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Twisting Bridge Serves as Art Gallery

Friday, October 4, 2019

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Danish architecture firm Bjarke Ingels Group has recently completed a twisting bridge that doubles as a museum within the Kistefos Museum and Sculpture Park in Jevnaker, Norway.

Dubbed, “The Twist,” and described by Ingels as “an inhabitable bridge,” the 10,700-square-foot art museum spans across the Randselva river. In addition to BIG, New Atlas reports that Element Arkitekter, AKT II, Rambøll, Bladt Industries, Max Fordham and Davis Langdon were also involved in creating the final project.

History and Design

Founded in 1996 by Christen Sveaas, Kistefos sits on what was once Sveaas’s wood pulp business. Today, the park is made up of various exhibition galleries, an industrial museum and sculpture park.

According to reports, BIG first proposed the architecture-infrastructure-sculpture hybrid project in 2011. However, the firm didn’t reveal designs for The Twist until after winning a competition held by Sveaas in 2015, inviting designs for a new contemporary art museum that would create a “must-see cultural destination.”

Twisting 90 degrees near its center, the exterior of the structure is wrapped in 40-centimeter-wide (roughly 16-inch-wide) strips of raw aluminum, giving it its optical illusion of a curved form like a staggering deck of cards. Also incorporated on one side of the sculpture are floor-to-ceiling glass walls, offering visitors panoramic views of the pulp mill, river and surrounding forest.

"The Twist constitutes a tectonic enigma," says Ingels. "As the bridge connects the two riverbanks—a mountain slope and flat forest—it rotates 90 degrees forming a warped, ruled surface. Two pure functional forms united by complex curvature.

“Wherever you look, you see arches and curves, Fibonacci spirals and saddle shapes, but when you look closer you realize that everything is created from straight lines—straight sheets of aluminum, straight boards of wood. An expressive organic sculpture composed of rational repetitive elements."

Located within the structure are three galleries: a northern wide-set gallery offering panoramic views, the sculptural middle offering a mid-twisted area illuminated by a thin skylight and a taller, darker gallery with no natural light on the southern end. The entire interior is finished in white with white-painted slats of douglas fir.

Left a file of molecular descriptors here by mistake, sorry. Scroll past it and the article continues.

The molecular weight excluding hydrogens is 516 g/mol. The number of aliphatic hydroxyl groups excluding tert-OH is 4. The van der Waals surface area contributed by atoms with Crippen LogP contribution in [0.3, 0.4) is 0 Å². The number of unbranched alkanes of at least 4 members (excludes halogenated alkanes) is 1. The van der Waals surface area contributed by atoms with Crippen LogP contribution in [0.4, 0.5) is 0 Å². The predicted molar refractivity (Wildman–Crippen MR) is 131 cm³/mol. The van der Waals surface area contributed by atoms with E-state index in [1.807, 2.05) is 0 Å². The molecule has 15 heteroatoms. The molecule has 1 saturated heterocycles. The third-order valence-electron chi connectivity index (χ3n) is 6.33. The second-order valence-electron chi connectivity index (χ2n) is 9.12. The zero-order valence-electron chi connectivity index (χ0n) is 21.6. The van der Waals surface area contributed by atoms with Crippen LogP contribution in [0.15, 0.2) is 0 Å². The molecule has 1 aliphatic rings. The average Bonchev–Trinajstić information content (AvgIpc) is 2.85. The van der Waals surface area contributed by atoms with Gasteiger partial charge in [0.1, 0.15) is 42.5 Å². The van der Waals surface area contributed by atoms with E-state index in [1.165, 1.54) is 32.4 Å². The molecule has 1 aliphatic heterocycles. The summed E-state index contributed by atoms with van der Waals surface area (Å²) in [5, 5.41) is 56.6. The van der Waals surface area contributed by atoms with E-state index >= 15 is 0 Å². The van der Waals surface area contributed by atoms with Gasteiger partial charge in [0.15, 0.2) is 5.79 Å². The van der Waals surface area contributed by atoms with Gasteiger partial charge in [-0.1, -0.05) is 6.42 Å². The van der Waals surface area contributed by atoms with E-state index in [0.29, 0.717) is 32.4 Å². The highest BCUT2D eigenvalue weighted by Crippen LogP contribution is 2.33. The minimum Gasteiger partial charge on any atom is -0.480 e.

Additionally, a separate glass stairway leads to the museum’s basement area where the building’s aluminum underside works as a ceiling with the surrounding area lined with concrete and glass to serve as extra viewing areas of the river and also includes restroom facilities.

"The Twist has been an extremely complex building to construct, yet the result is simple and striking," said BIG's David Zahle.

"From an array of straight elements, the museum was constructed in an industrial manner as both a piece of infrastructure and as a building reflecting its natural surroundings. As you approach The Twist, you start to notice the museum reflecting the trees, the hills and the water below, constantly glimmering and changing its appearance in dialogue with nature."

Currently, The Twist is featuring its first exhibit, Hodgkin and Creed—Inside Out, which is slated to run through Nov. 17. Visitors at the park may also view works by various international artists such as Anish Kapoor, Olafur Eliasson, Lynda Benglis Yayoi Kusama, Jeppe Hein and Fernando Botero, among others.

   

Tagged categories: Aluminum; Architecture; Asia Pacific; Bjarke Ingels Group (BIG); Bridges; Bridges; Completed projects; Design; EMEA (Europe, Middle East and Africa); Infrastructure; Infrastructure; Latin America; Museums; Museums; North America; Program/Project Management; Z-Continents

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